Important Signs in Patients with Abdominal Pain Sign Finding Association Cullen's sign Bluish periumbilical discoloration Retroperitoneal haemorrhage Kehr's sign Severe left shoulder pain Splenic rupture Ectopic pregnancy rupture McBurney's sign Tenderness located 2/3 distance from anterior iliac spine to umbilicus on right side Appendicitis Murphy's sign Abrupt interruption of inspiration on palpation of right upper quadrant Acute cholecystitis Iliopsoas sign Hyperextension of right hip causing abdominal pain Appendicitis Obturator's sign Internal rotation of flexed right hip causing abdominal pain Appendicitis Grey-Turner's sign Discoloration of the flank Retroperitoneal haemorrhage Chandelier sign Manipulation of cervix causes patient to lift buttocks off table Pelvic inflammatory disease Rovsing's sign Right lower quadrant pain with palpation of the left lower quadrant Appendicitis

Physical examination :

Physical examination Auscultation BS > 2min to confirm absent High pitched, hyperactive or tinkling Bruit in epigastrium

Systemic Examination:

Systemic Examination PR Examination: - tenderness - induration - mass - frank blood

Systemic Examination:

Systemic Examination PV Examination - Bleeding - Discharge - Cervical motion tenderness - Adnexal masses or tenderness - Uterine Size or Contour

Surgical Myths:

Surgical Myths Rebound tenderness, considered the clinical indicator of peritonitis, has a high (25%) false -ve rate 4 Rigidity, referred tenderness & cough pain are sufficient evidence for peritonitis 5 Except for detection of blood, routine PR exams add little to clinical assessment 6 Administration of analgesics prior to surgical consultation does not obscure the diagnosis, but improves accuracy 7 4 Liddington, MI and Thomson, WH, Br J :795, 1991 5 Bennett, DH Br Med J 308:1336, 1994 6 Manimaran, N et al. Ann Roy Col Surg Engl 86:292 2004 7 Brewster, GS et al. 2000 West J Med 172:209

Initial management :

Initial management 1st 20 sec there are only 3 diagnoses: Very ill: Going to die? ask for help & resus ill: stable for couple h? Urgent investigations, initial diagnosis & management Reasonably well: Investigate as appropriate formulate diagnosis.

Initial management:

Initial management ABCDE Resuscitation & analgesia (opioid IV) Full monitoring (including UO) Low threshold in seeking senior help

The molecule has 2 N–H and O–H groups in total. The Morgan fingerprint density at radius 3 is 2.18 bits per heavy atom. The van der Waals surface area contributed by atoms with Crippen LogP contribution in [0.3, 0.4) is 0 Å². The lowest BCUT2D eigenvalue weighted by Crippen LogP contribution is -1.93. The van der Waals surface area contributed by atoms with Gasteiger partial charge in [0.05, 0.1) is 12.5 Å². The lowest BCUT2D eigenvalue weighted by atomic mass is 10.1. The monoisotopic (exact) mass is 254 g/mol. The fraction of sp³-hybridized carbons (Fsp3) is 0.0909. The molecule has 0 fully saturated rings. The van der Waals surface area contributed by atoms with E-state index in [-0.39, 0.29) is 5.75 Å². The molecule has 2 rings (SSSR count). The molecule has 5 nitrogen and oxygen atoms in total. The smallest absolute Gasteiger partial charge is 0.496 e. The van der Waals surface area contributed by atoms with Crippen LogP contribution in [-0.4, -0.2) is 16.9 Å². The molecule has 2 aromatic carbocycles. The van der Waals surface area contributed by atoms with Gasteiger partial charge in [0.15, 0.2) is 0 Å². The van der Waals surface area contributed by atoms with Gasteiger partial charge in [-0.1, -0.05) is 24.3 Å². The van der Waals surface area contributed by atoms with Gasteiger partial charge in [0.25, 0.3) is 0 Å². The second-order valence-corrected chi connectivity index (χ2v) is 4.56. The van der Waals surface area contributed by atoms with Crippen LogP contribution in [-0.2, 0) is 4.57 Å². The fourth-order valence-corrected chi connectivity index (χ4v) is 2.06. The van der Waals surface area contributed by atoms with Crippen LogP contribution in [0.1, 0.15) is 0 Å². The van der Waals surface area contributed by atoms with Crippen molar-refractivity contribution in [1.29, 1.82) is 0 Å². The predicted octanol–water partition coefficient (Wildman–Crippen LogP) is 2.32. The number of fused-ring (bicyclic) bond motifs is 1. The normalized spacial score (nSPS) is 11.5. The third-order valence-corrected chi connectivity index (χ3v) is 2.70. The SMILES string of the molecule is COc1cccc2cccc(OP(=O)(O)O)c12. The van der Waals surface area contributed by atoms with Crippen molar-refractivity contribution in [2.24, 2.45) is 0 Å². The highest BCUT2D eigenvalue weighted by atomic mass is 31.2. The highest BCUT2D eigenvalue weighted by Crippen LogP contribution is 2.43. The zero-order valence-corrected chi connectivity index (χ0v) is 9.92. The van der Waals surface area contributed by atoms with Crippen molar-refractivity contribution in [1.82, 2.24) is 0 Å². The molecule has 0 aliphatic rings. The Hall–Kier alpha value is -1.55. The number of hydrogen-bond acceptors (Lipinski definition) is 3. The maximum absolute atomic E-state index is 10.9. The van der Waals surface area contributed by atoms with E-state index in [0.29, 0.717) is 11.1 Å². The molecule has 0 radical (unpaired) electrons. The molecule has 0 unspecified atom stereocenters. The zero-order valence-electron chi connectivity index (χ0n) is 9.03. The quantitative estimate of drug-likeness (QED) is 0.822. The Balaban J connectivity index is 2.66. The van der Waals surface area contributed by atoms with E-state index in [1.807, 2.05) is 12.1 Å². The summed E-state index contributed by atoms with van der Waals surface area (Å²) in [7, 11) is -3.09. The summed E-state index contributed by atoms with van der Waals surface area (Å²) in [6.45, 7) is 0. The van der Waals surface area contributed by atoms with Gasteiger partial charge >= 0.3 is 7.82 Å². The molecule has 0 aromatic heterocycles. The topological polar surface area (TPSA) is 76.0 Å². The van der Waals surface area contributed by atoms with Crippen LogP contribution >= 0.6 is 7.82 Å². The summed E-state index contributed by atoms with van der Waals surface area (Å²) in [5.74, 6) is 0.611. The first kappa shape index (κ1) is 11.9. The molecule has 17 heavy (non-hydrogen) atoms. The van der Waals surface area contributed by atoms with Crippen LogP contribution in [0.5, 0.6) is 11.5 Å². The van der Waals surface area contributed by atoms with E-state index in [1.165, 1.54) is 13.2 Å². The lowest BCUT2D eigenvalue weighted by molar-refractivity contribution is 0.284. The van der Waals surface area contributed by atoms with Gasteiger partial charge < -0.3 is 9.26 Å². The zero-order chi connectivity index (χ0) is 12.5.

Investigations:

Investigations FBC (Hb & WCC) Amylase (Pancreatitis) U&Es, LFTs Clotting (acute pancreatitis, sepsis, DIC, liver disease) Glucose (BM) G&S (X-match if necessary) ABG ECG Cardiac enzymes (if appropriate)

Investigations:

Investigations Attention to the WCC as a screening test only if substantially elevated. 25% of patients with elevated WCC do not have different outcomes from those with a normal WCC 8 FBC has a limited clinical utility

Investigations:

Investigations Urinalysis Cheap Simple & readily available test High yield when results fit with the clinical scenario MSU Pregnancy test

Investigations:

Investigations Radiology Erect CXR Supine AXR USS (?gynae pathology) IVU (renal/ureteric colic)

Investigations:

Investigations Plain X-rays have limited utility in the evaluation of AAP Low diagnostic yield High incidence of misleading incidental findings Lack of impact on management Exception: Bowel obstruction or perforation

CT scanning:

CT scanning No significant advantage in DD of AAP Delay of necessary treatment Routine use not justified Hx taking & physical examination are the basis of correct diagnosis 8 Hx, physical examination & lab investigations are often non-specific CT is now 1st-line imaging modality in pts with APP. MDCT is now faster with thinner slices High diagnostic accuracy 9 8 Keeman JN, New diagnostic imaging technology offten offers no advantage in the differential diagnosis of acute abdomen. Ned Tijdschr Geneeskd. 1999. Nov. 6:143(45):2225-9 9 Leschka et al,Multi-detector computer tomography of acute abdomen. Eur Radiol. Dec;15(12):2435-47. 2005

Laparoscopy10,11 :

Laparoscopy 10,11 Early diagnostic laparoscopy may result in: accurate, prompt, efficient management of AAP Reduces the rate of unnecessary laparotomy Increases the diagnostic accuracy May be a key to solving the diagnostic dilemma of NSAP. 10 Golash and Willson. Early laparoscopy as a routine procedure in the management of acute abdominal pain: a review of 1320 patients. Surg Endosc. 2005 Jul;19(7):882-5 11 Keller et al. Diagnostic laparoscopy in acute abdomen. Chirurg. 2006 Nov;77(11):981-5

Suggestions:

Suggestions Audit of all patients referred with AAP to assess: Initial diagnosis Choice & diagnostic efficacy of investigations Treatment Timing (length of stay) Cost effectiveness

Thank you:

Thank you